Friday, June 26, 2009

Evolutionary Ecological Design

Evolutionary Solar CollectorNearly all known life is powered by the sun. A recent press release by the Mitsubishi Corporation announcing the development of a highly-integrated organic photovoltaic (OPV) module gives us a glimpse of our future in which energy solutions are grown to gather, rather than mined to be melted or burned.

For now, we must promote the economical solutions that exist. Not only because of their current economy, but because they are promising leads or catalysts for a sustainable energy future. For energy solutions, economy comes down to life-cycle cost-per-watt[1]. Any particular technology will remain a nifty toy until cost parity with extant solutions is reached. Even if a technology proves itself in the field, inordinate expense will consign it to its niche(s). Scarce, hazardous, or intractable materials; exorbitant energy requirements for production; and/or untamed complexity can conspire to keep a technology a promising curiosity.

Organic and biological technologies in conjunction with the practice of ecological design techniques, such as biomimicry, promise to help overcome today’s constraints. Despite the designs of Monsanto and their ilk, we can look forward to someday freely sharing ‘seeds’ that will ‘grow’ into systems that gather and concentrate energies other than food calories. The day may come when money does grow on trees.

That day may be brought closer through the convergence of organic technologies and ecological design with yet another crucial design method derived from biology: evolutionary computation.

Bill Gross, the founder of Idealab, has made a fascinating presentation on genetic algorithms - a particular application of the evolutionary computation method - as applied to the design of a solar collector. While elegant, this design remains a somewhat static, mechanical solution. Dynamism and adaptability are hallmarks of life. Organic and biological technologies allow these central attributes to be incorporated into more flexibly responsive designs. This joining of biotechnology, evolutionary computation, and ecological design is evolutionary ecological design.

This approach to design should be applied not only to technological solutions, but also to organisms of social policy. As Rate Crimes has stated before in the context of analyzing the design of rate schedules, energy policy is the design for society. Astounding technologies, beautiful design, and even magic will remain bereft of power in the face of bad public policy.

Energy policy should be informed, consistent, and adaptable. Today, it is too often rigidly reactionary in defense of atrociously bad decisions born of a dangerous status quo. By applying modern design techniques, this blundering beast may be encouraged to evolve into a more graceful creature.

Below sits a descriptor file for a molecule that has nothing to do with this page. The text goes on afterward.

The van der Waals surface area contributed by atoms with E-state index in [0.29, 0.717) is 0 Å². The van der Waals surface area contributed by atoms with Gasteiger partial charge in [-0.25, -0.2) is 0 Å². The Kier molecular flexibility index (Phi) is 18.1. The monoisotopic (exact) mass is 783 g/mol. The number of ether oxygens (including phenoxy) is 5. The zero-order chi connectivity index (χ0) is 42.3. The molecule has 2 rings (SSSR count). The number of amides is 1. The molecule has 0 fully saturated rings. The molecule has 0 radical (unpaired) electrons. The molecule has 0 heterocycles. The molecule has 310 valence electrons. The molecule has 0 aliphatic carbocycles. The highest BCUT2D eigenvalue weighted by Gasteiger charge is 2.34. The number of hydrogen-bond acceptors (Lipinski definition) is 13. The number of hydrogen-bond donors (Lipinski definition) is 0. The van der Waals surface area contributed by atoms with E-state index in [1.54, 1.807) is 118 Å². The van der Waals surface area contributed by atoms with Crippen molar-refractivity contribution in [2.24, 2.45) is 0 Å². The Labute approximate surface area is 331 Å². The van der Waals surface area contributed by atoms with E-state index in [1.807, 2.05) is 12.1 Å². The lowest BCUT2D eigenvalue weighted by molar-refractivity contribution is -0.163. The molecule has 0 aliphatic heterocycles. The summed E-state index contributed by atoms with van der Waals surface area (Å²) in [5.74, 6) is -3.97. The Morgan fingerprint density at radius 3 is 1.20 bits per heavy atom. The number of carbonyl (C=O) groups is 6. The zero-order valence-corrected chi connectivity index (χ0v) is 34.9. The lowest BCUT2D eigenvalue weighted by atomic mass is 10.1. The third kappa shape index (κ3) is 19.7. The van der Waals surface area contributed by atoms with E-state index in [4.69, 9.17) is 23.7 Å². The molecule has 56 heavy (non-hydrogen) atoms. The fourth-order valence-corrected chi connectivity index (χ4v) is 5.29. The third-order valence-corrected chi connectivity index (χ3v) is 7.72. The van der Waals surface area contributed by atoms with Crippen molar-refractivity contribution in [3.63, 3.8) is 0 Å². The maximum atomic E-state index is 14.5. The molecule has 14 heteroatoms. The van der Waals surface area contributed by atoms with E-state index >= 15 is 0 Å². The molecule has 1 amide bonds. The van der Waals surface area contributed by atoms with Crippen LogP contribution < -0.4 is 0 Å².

[1] Cost accounting should be comprehensive, but we have a spectacular collective talent for deluding ourselves by ‘externalizing’ and hiding real costs.


  1. Lay aside logic, however infallible. Lay aside elegant scientific solutions as well, rife with panacean applications, and postpone all other such inarguably sapient answers to homo sapiens’ dilemmas on energy. For it’s a little-known, physiologic fact that most neural pathways to the cerebral cortex of the average human originate in an area attached to the gluteus maximus known as the pocketbook. Until a way is found to excite this organ among a plurality of workaday folk - thereby persuading them of the monetary benefits of renewable energy - alas, a sensible and healthy vision for its sustainable future (albeit utterly physically feasible) will effectively remain a mirage.
    Hence, marketing must assume a vital role in this recondite challenge. Thoroughly convince the masses that you can preserve their precious “benjamins,” and a solar panel will be installed right beside every satellite dish in the country, posthaste. Otherwise, even the waters from the melted glaciers themselves, gently lapping against every suburban stoop, will scarcely be motivation enough to adopt a paradigm of simple self preservation, let alone a lifestyle consisting of renewables. One may consider it perverse to have to assume a Madison Avenue mentality to catalyze global salvation, but if the mountain won’t come to Muhammad…

  2. Steve C, there is truth in what you say. The pocketbook may well be paramount. Yet, even though a clever pickpocket may often succeed, once nabbed, retribution is often swift.

    To quote a Madison Avenue immortal, "Don't bunt. Aim out of the ball park. Aim for the company of immortals." - David Ogilvy

  3. A bit of an incongruous rejoinder, but I’ll bite.

    Clever pickpocket, you say? Ah yes,so unlike the grandiose bank thief who plots with notions of the ultimate heist. Sadly, the latter’s plans are less often grounded in pragmatism and, if unsuccessful, he risks paying the ultimate price.
    As for bunting: Any manager (or savvy baseball fan, for that matter) worth his salt knows that a modest sacrifice is indispensable for creating an opportunity for momentum.

    - Capture the venal public's attention, THEN you can capture its imagination.

  4. A solar powered home can also enjoy big savings from electricity bills.